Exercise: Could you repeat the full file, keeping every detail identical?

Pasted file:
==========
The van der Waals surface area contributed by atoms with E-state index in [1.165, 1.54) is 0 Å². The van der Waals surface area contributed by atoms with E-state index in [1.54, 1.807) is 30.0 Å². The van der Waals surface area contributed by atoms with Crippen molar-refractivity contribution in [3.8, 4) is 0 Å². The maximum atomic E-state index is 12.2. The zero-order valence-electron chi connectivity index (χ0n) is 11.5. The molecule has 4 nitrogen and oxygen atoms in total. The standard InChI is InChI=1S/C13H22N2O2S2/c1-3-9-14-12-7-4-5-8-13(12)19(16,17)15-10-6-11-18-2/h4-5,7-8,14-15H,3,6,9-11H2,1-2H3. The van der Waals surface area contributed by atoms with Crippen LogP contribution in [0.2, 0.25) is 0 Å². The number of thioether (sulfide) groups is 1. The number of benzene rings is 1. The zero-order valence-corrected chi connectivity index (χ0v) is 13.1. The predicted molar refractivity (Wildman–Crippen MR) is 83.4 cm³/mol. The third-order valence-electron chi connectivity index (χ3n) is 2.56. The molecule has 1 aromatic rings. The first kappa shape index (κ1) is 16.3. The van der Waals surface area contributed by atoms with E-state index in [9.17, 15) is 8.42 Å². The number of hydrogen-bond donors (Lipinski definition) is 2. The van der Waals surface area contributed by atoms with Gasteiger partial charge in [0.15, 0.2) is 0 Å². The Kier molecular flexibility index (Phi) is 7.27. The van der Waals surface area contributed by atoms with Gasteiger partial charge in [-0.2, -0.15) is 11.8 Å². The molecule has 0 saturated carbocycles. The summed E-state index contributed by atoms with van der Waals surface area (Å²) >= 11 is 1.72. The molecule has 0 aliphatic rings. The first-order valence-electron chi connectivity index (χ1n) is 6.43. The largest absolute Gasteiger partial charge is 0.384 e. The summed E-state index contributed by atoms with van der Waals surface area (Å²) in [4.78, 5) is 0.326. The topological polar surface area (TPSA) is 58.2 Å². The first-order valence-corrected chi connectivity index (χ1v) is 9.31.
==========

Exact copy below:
The van der Waals surface area contributed by atoms with E-state index in [1.165, 1.54) is 0 Å². The van der Waals surface area contributed by atoms with E-state index in [1.54, 1.807) is 30.0 Å². The van der Waals surface area contributed by atoms with Crippen molar-refractivity contribution in [3.8, 4) is 0 Å². The maximum atomic E-state index is 12.2. The zero-order valence-electron chi connectivity index (χ0n) is 11.5. The molecule has 4 nitrogen and oxygen atoms in total. The standard InChI is InChI=1S/C13H22N2O2S2/c1-3-9-14-12-7-4-5-8-13(12)19(16,17)15-10-6-11-18-2/h4-5,7-8,14-15H,3,6,9-11H2,1-2H3. The van der Waals surface area contributed by atoms with Crippen LogP contribution in [0.2, 0.25) is 0 Å². The number of thioether (sulfide) groups is 1. The number of benzene rings is 1. The zero-order valence-corrected chi connectivity index (χ0v) is 13.1. The predicted molar refractivity (Wildman–Crippen MR) is 83.4 cm³/mol. The third-order valence-electron chi connectivity index (χ3n) is 2.56. The molecule has 1 aromatic rings. The first kappa shape index (κ1) is 16.3. The van der Waals surface area contributed by atoms with E-state index in [9.17, 15) is 8.42 Å². The number of hydrogen-bond donors (Lipinski definition) is 2. The van der Waals surface area contributed by atoms with Gasteiger partial charge in [0.15, 0.2) is 0 Å². The Kier molecular flexibility index (Phi) is 7.27. The van der Waals surface area contributed by atoms with Gasteiger partial charge in [-0.2, -0.15) is 11.8 Å². The molecule has 0 saturated carbocycles. The summed E-state index contributed by atoms with van der Waals surface area (Å²) >= 11 is 1.72. The molecule has 0 aliphatic rings. The first-order valence-electron chi connectivity index (χ1n) is 6.43. The largest absolute Gasteiger partial charge is 0.384 e. The summed E-state index contributed by atoms with van der Waals surface area (Å²) in [4.78, 5) is 0.326. The topological polar surface area (TPSA) is 58.2 Å². The first-order valence-corrected chi connectivity index (χ1v) is 9.31.